“That Was Me”Looks At Paul McCartney’s Career

John Lennon, who wrote with Paul McCartney for well over a decade, once said: “At the end of the day, when it’s all said and done, I would do anything for [him]. I think he would do anything for me.” He added, in private, that he wished McCartney would “think of me” from time to time in the hope of maintaining a presence in the life of his childhood pal.

McCartney’s music was vivid and lit by a kind of sexual energy, but there was an undercurrent of literary acumen to his work, offering his characters a distinctive language and convincing motivation that was unique to them.

That Was Me: Paul McCartney’s Career and the Legacy of the Beatles by Richard M. Driver is the McCartney book that casts the widest overview of the songwriter’s solo career. It brings him headfirst into the 21st century with such revealing works as Chaos and Creation In The Backyard and McCartney III.

Driver opens his work in America, the country that embraced The Beatles during a time of cultural upheaval where the quartet played among their greatest live shows. In McCartney, the trendy news presses had a handsomely dressed member who balanced out the more acerbic wordplay of the dueling lead guitar players.

The puppy-eyed persona was not really his invention, but McCartney grew into the role, which served him well in the 1970s when he founded Wings, a stage outfit arguably more impressive sounding than the band he’d performed with in the 1960s.

By the time Wings released Venus & Mars, there was no denying the band’s determination to survey grander stages, resulting in Wings Over America, one of the more impressive live albums of the era.

McCartney’s appeal stemmed not just from his talents as a musician but his charisma and altruistic nature. The three musicians at the core of Wings responded to the elements of the dippily-produced Red Rose Speedway with a variety of sharp, singular hooks and crystal-clear harmonies. Red Rose Speedway made no secret who the leader was (McCartney is the only member to grace the cover), leading some to write Wings off as a thinly-veiled mask for a musician too fearful of solo stardom. But Wings were more democratic and malleable than many of their critics suggested, which might explain why Back To The Egg – led by Steve Holley’s choppy drumming – sounded more contemporary and punk oriented than what came before it. Guitarist Denny Laine was no slouch, contributing instrumental flourishes, harmony vocals, and lyrics to the band’s output; “Mull of Kintyre” was one such co-write.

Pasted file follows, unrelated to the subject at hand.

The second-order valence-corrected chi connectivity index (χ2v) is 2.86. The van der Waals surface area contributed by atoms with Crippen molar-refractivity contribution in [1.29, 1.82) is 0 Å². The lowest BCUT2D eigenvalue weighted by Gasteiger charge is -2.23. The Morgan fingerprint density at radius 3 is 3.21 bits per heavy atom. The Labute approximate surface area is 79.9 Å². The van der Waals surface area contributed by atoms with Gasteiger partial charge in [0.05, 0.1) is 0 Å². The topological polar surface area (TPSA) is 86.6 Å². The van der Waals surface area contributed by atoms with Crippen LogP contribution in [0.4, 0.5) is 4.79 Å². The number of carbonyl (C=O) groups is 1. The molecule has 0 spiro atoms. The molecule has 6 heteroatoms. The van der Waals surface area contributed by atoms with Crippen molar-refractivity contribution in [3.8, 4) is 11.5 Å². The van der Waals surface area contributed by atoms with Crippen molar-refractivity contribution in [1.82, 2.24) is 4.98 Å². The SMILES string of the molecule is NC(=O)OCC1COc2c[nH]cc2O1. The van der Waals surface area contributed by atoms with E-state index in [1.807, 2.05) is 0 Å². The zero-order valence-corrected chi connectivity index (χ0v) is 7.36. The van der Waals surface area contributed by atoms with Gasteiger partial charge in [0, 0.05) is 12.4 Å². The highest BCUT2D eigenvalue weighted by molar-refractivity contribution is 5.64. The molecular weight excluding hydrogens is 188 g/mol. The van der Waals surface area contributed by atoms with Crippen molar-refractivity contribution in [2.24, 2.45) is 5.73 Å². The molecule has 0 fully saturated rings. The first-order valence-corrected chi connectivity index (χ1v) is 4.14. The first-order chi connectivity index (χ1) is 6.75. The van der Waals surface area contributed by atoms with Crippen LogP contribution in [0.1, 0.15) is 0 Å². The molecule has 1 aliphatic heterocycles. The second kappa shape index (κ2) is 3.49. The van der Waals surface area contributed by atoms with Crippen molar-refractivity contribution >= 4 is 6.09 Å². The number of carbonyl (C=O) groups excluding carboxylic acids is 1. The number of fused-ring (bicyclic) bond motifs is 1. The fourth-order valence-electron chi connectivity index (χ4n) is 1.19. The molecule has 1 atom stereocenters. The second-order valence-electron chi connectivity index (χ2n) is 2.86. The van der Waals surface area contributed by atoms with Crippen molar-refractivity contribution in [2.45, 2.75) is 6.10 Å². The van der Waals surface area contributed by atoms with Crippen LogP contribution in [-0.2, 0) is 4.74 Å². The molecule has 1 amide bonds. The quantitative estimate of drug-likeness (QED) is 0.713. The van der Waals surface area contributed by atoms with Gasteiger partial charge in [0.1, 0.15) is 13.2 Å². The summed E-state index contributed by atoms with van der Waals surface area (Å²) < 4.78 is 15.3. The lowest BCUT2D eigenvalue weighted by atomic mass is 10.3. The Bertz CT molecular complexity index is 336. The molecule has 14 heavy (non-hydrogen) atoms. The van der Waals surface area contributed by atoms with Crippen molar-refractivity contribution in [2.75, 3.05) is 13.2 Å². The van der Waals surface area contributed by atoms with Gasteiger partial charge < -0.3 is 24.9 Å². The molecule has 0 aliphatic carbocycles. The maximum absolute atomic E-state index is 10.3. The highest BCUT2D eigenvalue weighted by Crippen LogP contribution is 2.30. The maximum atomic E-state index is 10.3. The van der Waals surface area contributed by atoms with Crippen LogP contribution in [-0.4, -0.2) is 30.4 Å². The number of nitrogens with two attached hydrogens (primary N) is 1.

Driver contextualizes McCartney’s work through a series of well-researched chapters by dialing the clock back to the years in which the songs were written. That’s a winning insight into a genre of music too regularly sullied by writers positing their own truths and perceptions onto the band members – and forgetting the music, which was written for fans of the time.

Driver lets the information drive the book, although he occasionally congratulates the songwriting bassist’s instinct to create a sound that was unique to what came before: McCartney, his charming debut, “highlighted the homespun and lo-fi quality of [his music]”, which birthed such insightful ballads as “Junk” and “Maybe I’m Amazed.”

Lennon declared McCartney to be one of two superlative collaborators in his life (Yoko Ono was the second), but there’s no denying that the bassist had the ability to spin strong work, without or without the influence of the elder Beatle.

Like Bruce Springsteen and Bob Dylan, McCartney is an original whose repertoire only grows more expressive the longer he’s around, wisely changing to fit the norms of the time. By 2018, McCartney “revamped his marketing” to cater to a younger audience, which might explain why Egypt Station enjoyed a larger chart success than what was nominally reserved for a pop star of his age group. Then again, the material spoke for itself, with the songwriter experimenting with faders, markers, and autotune devices, making it an enjoyable contemporary listen.

-Eoghan Lyng

Fair use image from cover of That Was Me: Paul McCartney’s Career and the Legacy of the Beatles

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